15. 'A water scorpion.' (BM Satires 14161): The insect, formed of a Garter star, with claws, tail, and legs, inscribed 'Honi . . .', crawls towards water. It 'wastes twenty times as much as its appetite requires' and is clearly the King.
16. 'Dirkpatrick. (a petrified putrifaction, - a bloodstone.)' (BM Satires 14162): The head of Castlereagh, frowning to the left, rests on a dagger, whose hilt forms his extended arms, the blade, dripping blood, his body. In the right hand is a scourge, in the left a bleeding shamrock. See BM Satires 14135.
17. 'The bloodhound.' (BM Satires 14163): A dog with spiked collar tears at the fettered and prostrate Erin, her broken harp and cap of Liberty beside her. A shackle is inscribed 'Union'. In the background are a wheel (instrument of torture), two gibbets, and a man tied to a triangle (see No. 14135). The text associates this brute with Spain as well as Ireland, cf . No 13009
18. 'The doctor. - (a dejection.)' (BM Satires 14164): The head of Sidmouth, in profile to the right, rests on clyster-pipe (cf. No. 9849), whose inflated bag forms his body. The bag of his wig is inscribed 'When taken to Be well Shaken'.
19. 'The booby.' (BM Satires 14165): A quasi-gull with bag-like body and bag-wig for tail. He is a stupid placeman and borough-member.
20. 'A twopenny flat for a cobbler's stall' (BM Satires 14166): The booby of No. 14165, with a lighted wick held in its beak, is transformed into a lump of tallow, or makeshift candle.
21. 'The slop pail.' (BM Satires 14167): Stoddart, 'Dr. Slop', empties a huge 'Slop Pail' into a large overturned crown; a (tricolour) cockade floats in the contents.
22. 'My eye' (BM Satires 14168): A giant eye, the pupil containing a tiny printing-press, cf. No. 13508, looks down upon characters represented in other illustrations of the satire, who lie in a confused heap, revengeful or despairing, while the 'Great Boots', representing George IV, see No. 14220, are in wild flight to the left. Wellington with his sword, and Castlereagh with dagger and scourge, attempt retaliation. The others are the Duke of York, Eldon, Liverpool, Sidmouth, the Archbishop, the Law Officers, and Clarence. Below: 'I'll watch them "tame" [him in orig.] "Shakspeare"' ['Othello', III. iii.] See Nos. 13801, 14180 (a parody).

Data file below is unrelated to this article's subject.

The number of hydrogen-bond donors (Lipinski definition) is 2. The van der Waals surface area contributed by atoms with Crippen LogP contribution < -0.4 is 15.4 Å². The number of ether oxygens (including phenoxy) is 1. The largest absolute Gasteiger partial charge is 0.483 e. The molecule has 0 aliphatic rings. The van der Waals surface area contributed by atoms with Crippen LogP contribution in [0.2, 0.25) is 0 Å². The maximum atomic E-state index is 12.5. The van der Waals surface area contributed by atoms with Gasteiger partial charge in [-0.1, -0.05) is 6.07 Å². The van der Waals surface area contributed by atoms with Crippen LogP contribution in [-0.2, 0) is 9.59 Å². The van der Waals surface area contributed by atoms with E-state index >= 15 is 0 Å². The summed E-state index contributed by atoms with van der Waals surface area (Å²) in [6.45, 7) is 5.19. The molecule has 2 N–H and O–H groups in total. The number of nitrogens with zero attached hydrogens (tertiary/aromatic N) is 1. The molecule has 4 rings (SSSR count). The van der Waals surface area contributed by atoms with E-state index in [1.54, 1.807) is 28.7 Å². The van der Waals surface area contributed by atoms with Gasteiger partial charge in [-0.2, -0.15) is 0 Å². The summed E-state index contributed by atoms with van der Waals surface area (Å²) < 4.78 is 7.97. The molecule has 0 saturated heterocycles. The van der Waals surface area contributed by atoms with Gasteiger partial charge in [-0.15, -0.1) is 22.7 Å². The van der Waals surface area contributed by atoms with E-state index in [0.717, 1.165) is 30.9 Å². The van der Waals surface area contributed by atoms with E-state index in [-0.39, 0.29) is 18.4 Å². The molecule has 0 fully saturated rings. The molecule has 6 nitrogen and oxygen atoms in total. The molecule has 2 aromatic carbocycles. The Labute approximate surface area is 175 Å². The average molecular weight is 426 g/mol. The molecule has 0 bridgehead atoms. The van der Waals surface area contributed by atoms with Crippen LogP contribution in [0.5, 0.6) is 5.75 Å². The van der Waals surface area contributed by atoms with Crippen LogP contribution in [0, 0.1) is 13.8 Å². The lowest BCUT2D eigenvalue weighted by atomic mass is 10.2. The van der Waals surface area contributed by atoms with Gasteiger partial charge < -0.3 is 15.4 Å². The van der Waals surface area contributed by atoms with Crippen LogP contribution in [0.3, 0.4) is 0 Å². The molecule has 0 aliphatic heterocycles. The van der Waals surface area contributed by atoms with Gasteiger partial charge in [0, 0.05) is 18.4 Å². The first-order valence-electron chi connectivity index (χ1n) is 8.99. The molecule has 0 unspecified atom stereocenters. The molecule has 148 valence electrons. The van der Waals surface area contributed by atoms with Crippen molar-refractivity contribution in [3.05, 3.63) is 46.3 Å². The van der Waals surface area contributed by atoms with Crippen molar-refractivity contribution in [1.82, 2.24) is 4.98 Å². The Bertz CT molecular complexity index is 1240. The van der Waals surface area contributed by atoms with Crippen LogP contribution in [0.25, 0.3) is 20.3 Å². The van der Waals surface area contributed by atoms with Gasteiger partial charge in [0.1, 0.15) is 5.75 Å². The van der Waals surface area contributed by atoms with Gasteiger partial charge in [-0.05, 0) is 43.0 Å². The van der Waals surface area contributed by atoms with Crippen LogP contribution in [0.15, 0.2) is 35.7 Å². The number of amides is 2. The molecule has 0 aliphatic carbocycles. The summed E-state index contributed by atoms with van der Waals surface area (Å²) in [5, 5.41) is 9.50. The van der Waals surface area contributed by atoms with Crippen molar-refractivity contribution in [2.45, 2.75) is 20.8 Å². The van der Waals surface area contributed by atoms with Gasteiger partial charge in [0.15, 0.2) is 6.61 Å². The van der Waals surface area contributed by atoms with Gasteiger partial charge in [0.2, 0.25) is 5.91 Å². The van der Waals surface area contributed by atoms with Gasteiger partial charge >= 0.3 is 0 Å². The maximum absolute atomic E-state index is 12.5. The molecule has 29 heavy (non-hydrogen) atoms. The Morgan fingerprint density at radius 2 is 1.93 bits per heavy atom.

23. 'The legitimate vampire.' (BM Satires 14169): A scaly serpentine monster with huge fanged jaw, a crown of spikes, webbed wings, barbed tail, and spouting like a whale, swallows a heap of tiny men and women, and crushes others.
At the end of the pamphlet are 3 pages of advertisements a “Catalogue of William Hone’s Publications.”
Wood-engraved illustrations to a letterpress pamphlet
- Production date
Height: 213 millimetres (approx. page size)
Width: 135 millimetres (approx. page size)
- Curator's comments
- Description from M. Dorothy George: 'Catalogue of Political and Personal Satires in the British Museum.' X, 1952.
Bound as part of 'Political Tracts Volume 9.' Number 9 of 10 volumes of political pamphlets, published circa 1819- 1822. Volume 9 consists mainly of duplicates and various editions of pamphlets bound in Vols 1-8.
For another edition of the same pamphlet see Political Tracts Volume 1.
The main theme of the pamphlet is the power of the Press, with Parliamentary Reform and Legitimate Monarchy as secondary topics.
'Examiner', 1821, p. 249.
- Not on display
- Associated names
Associated with: Alexander I, Tsar of Russia
Associated with: Ferdinand I, King of the Two Sicilies
Associated with: Ferdinand VII, King of Spain
Associated with: Frederick William III, King of Prussia
Associated with: John George Lambton, 1st Earl of Durham
Associated with: Louis XVIII, King of France
Associated with: Pope Pius VII
Representation of: Caroline of Brunswick
Representation of: Frederick Augustus, Duke of York and Albany and Bishop of Osnabrück
Representation of: George IV, King of the United Kingdom
Representation of: John Scott, 1st Earl of Eldon
Representation of: Sir John Leach
Representation of: Charles Manners-Sutton, Archbishop of Canterbury
Representation of: Arthur Wellesley, 1st Duke of Wellington
Representation of: Robert Banks Jenkinson, 2nd Earl of Liverpool
Representation of: William Pitt the Younger
Representation of: John Singleton Copley, Baron Lyndhurst
Representation of: Robert Gifford, Baron Gifford
Representation of: William IV, King of the United Kingdom
Representation of: Robert Stewart, Viscount Castlereagh and 2nd Marquess of Londonderry
Representation of: Henry Addington, 1st Viscount Sidmouth
Representation of: John Stoddart
- Associated titles
Associated Title: The political showman - at home!
- Acquisition date
- Acquisition notes
- The collection of satirical pamphlets illustrated by "the Cruikshanks" (ie: George and Isaac Robert) acquired from Harvey, 1863,1114. 90-217, have been bound in 'Political Tracts' Volumes 8 to 9.
They are bound in a different order to that in which they are listed in the Prints and Drawings Department's collection register. Pamphlets which are not illustrated and/ or not attributed to George or Isaac Robert Cruikshank also form part this collection.
The 10 volumes of 'Political Tracts' appear to have been created some years after these pamphlets were purchased. Volumes 1-7 are comprised of pamphlets from the Maskelyne collection acquired by the Museum in 1865. The binding of these pamphlets into volumes of 'Political Tracts.' may have been related to G.W. Reid's 'Catalogue of Cruikshank's Work.' 1871. There is an additional 10th volume containing pamphlets with unknown acquisition sources.
- Prints and Drawings
- Registration number